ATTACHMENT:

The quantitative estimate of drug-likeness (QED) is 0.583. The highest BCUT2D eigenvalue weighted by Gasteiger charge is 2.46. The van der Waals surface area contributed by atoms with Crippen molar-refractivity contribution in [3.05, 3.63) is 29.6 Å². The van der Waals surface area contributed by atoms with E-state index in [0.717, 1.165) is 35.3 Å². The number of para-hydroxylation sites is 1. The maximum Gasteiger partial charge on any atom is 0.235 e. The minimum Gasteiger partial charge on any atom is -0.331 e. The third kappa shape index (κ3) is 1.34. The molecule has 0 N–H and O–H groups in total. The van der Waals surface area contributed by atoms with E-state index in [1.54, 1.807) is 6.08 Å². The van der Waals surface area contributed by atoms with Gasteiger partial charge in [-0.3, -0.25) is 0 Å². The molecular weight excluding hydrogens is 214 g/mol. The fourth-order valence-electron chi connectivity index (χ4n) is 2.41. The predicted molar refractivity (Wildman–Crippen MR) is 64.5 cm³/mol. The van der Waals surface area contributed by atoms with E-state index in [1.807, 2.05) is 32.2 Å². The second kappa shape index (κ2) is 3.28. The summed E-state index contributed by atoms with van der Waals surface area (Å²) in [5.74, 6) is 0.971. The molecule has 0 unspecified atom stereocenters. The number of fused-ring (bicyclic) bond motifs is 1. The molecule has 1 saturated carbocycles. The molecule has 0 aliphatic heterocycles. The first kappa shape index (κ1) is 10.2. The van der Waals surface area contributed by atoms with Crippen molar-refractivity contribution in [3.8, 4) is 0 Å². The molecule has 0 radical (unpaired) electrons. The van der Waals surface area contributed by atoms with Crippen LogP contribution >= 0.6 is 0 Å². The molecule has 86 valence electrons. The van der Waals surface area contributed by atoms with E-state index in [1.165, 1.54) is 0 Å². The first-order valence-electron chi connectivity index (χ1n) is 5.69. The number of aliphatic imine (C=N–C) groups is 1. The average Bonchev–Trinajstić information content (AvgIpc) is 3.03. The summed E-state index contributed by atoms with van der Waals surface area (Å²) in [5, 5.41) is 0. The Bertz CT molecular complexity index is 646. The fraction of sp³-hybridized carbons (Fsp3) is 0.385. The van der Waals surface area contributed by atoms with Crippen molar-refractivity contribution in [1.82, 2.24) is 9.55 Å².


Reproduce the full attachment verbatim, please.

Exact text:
The quantitative estimate of drug-likeness (QED) is 0.583. The highest BCUT2D eigenvalue weighted by Gasteiger charge is 2.46. The van der Waals surface area contributed by atoms with Crippen molar-refractivity contribution in [3.05, 3.63) is 29.6 Å². The van der Waals surface area contributed by atoms with E-state index in [0.717, 1.165) is 35.3 Å². The number of para-hydroxylation sites is 1. The maximum Gasteiger partial charge on any atom is 0.235 e. The minimum Gasteiger partial charge on any atom is -0.331 e. The third kappa shape index (κ3) is 1.34. The molecule has 0 N–H and O–H groups in total. The van der Waals surface area contributed by atoms with E-state index in [1.54, 1.807) is 6.08 Å². The van der Waals surface area contributed by atoms with Gasteiger partial charge in [-0.3, -0.25) is 0 Å². The molecular weight excluding hydrogens is 214 g/mol. The fourth-order valence-electron chi connectivity index (χ4n) is 2.41. The predicted molar refractivity (Wildman–Crippen MR) is 64.5 cm³/mol. The van der Waals surface area contributed by atoms with E-state index in [1.807, 2.05) is 32.2 Å². The second kappa shape index (κ2) is 3.28. The summed E-state index contributed by atoms with van der Waals surface area (Å²) in [5.74, 6) is 0.971. The molecule has 0 unspecified atom stereocenters. The number of fused-ring (bicyclic) bond motifs is 1. The molecule has 1 saturated carbocycles. The molecule has 0 aliphatic heterocycles. The first kappa shape index (κ1) is 10.2. The van der Waals surface area contributed by atoms with Crippen molar-refractivity contribution in [3.8, 4) is 0 Å². The molecule has 0 radical (unpaired) electrons. The van der Waals surface area contributed by atoms with Crippen LogP contribution >= 0.6 is 0 Å². The molecule has 86 valence electrons. The van der Waals surface area contributed by atoms with E-state index in [1.165, 1.54) is 0 Å². The first-order valence-electron chi connectivity index (χ1n) is 5.69. The number of aliphatic imine (C=N–C) groups is 1. The average Bonchev–Trinajstić information content (AvgIpc) is 3.03. The summed E-state index contributed by atoms with van der Waals surface area (Å²) in [5, 5.41) is 0. The Bertz CT molecular complexity index is 646. The fraction of sp³-hybridized carbons (Fsp3) is 0.385. The van der Waals surface area contributed by atoms with Crippen molar-refractivity contribution in [1.82, 2.24) is 9.55 Å².